LOS ANGELES--Herman Stein, a composer whose work in the 1950s and
'60s was included in dozens of movies--but who, due to studio rules,
was often uncredited--died of congestive heart failure at his home
here March 15. He was 91. Though he is uncredited, MSTies can hear
his music in the movies in episode 801- REVENGE OF THE CREATURE,
episode 803- THE MOLE PEOPLE, episode 805- THE THING THAT COULDN'T
DIE and THIS ISLAND EARTH, featured in MYSTERY SCIENCE THEATER 3000:
As a staff composer at Universal Studios, Stein collaborated with
Henry Mancini and others to create music for nearly 200 movies and
shorts including "It Came From Outer Space," "Tarantula," "Creature
from the Black Lagoon" and "The Incredible Shrinking Man," as well
as a number of other films, from Westerns to comedies to dramas. In
fact, Stein was already working in the Universal music department
when Mancini arrived, and Stein was responsible for "showing him the
However, longtime studio policy was that a composer who wrote less
than 80 percent of the score would not be credited, which meant
Stein's name seldom appeared on movie screens.
He also composed music for such television shows as "Gunsmoke,"
"Lost in Space," and "Daniel Boone," "Wagon Train" and "Voyage to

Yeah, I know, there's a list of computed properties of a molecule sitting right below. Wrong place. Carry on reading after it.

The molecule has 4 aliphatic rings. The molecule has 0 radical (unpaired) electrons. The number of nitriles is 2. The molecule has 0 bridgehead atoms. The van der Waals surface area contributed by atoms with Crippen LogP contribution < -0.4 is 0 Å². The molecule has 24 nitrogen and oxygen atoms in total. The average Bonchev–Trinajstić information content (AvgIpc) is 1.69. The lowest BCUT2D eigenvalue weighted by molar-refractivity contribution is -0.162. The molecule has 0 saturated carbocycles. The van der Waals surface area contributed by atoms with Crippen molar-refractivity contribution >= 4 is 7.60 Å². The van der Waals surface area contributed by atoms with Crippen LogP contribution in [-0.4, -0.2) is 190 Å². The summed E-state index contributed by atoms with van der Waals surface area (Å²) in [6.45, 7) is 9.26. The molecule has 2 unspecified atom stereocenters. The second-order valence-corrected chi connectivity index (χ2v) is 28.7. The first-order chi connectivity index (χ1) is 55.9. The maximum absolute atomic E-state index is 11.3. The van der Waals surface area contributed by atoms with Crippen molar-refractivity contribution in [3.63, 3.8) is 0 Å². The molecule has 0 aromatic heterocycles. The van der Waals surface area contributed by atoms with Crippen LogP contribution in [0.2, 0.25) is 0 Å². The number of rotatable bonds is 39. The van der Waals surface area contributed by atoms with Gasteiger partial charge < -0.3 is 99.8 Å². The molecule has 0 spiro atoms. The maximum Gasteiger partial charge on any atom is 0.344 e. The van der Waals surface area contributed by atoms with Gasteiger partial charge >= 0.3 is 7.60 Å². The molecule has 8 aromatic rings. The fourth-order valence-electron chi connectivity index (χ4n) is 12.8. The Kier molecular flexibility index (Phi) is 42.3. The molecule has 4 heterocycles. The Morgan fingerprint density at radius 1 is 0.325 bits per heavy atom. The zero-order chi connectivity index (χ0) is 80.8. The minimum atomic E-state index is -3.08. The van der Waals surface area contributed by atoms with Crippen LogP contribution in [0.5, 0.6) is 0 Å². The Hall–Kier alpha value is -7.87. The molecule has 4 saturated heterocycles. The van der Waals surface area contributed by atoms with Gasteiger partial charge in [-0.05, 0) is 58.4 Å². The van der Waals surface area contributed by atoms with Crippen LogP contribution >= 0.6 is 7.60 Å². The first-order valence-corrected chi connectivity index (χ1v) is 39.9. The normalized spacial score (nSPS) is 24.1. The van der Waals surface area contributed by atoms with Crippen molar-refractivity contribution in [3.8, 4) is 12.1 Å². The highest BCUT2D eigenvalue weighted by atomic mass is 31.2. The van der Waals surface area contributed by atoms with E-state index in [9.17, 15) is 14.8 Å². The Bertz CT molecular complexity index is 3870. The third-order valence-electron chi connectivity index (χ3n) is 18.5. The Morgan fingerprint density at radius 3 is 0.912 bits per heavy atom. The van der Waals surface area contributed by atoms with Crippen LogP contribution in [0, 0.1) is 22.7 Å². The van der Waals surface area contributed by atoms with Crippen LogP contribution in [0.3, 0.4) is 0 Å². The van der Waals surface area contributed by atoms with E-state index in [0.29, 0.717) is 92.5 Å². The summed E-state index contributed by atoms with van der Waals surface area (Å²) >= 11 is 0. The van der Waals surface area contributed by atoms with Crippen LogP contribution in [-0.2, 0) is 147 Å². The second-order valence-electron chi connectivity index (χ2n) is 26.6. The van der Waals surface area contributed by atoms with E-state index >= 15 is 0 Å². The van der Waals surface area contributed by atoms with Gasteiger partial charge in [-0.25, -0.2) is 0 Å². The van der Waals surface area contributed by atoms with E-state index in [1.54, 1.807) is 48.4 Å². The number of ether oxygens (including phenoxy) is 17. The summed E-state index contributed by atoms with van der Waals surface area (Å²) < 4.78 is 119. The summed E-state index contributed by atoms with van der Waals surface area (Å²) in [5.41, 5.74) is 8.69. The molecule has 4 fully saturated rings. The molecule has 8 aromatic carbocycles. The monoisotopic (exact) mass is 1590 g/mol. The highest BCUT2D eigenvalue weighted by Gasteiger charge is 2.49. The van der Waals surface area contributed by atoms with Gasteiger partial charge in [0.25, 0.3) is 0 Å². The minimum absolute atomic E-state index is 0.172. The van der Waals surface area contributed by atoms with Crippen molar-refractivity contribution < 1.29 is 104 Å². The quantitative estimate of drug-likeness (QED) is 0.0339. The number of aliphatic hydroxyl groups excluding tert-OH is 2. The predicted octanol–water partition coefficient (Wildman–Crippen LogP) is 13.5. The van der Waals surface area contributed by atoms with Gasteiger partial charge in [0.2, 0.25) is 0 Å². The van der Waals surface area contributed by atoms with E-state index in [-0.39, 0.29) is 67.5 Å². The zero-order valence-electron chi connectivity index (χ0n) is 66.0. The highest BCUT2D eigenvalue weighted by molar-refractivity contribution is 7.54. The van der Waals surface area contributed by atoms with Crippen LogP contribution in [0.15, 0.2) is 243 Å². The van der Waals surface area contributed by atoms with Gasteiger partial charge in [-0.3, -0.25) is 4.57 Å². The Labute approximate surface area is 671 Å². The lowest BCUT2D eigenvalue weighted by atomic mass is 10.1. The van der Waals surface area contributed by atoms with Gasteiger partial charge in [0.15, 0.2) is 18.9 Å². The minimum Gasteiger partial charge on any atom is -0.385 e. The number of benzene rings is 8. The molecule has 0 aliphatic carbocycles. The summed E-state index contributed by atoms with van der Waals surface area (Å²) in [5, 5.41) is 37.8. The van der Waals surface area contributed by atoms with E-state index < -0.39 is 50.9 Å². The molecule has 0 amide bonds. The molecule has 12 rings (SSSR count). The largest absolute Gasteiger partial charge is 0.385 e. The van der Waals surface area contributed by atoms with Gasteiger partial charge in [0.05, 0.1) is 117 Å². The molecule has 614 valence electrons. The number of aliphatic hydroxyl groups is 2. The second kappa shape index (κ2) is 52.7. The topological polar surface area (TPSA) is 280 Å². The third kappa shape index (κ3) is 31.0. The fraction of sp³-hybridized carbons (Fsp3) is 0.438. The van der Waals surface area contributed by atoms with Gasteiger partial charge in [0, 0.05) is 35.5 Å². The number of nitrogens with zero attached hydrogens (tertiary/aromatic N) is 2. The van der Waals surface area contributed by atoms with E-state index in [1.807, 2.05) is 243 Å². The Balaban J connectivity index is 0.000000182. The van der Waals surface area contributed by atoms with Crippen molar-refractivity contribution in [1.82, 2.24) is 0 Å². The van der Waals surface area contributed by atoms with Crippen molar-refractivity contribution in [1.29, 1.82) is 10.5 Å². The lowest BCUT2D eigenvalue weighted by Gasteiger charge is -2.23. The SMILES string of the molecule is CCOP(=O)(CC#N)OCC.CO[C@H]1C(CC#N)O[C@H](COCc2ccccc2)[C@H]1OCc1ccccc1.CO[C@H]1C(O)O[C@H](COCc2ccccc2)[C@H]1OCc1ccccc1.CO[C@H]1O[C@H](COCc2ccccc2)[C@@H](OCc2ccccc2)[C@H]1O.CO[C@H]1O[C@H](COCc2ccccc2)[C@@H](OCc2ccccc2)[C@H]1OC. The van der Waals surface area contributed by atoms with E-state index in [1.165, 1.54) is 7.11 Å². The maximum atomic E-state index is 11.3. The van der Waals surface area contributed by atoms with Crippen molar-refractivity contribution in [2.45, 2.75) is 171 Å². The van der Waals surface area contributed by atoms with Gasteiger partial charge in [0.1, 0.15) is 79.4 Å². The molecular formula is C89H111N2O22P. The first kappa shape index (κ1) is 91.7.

the Bottom of the Sea." He also composed for cartoons, commercials
and concert work. He also worked with jazz great Billy Eckstein.
Born in Philadelphia in 1915, Stein began playing piano at the age
of 3 and gave his first public recital at 6. In his teens he was
performing professionally in bars and restaurants. He taught himself
orchestration and he was arranging professionally by the age of 15.
He wrote and arranged for radio programs and jazz orchestras
throughout the 1930s and ’40s, including work for Fred Waring, Count
Basie and Bob Crosby.
He served in the Army in World War II, after which he moved to
Hollywood. In 1950 Stein was hired as an arranger by
Universal-International, becoming a staff composer in 1951. One of
his good friends was TV producer-writer Rod Serling and the two were
among a group that was often seen at jazz nightclubs in Los Angeles.
At the end of the 1960s he retired from the movie business but
continued to compose music.
He has no survivors: His wife Anita, a violist for many years with
the Los Angeles Philharmonic, died in 2001.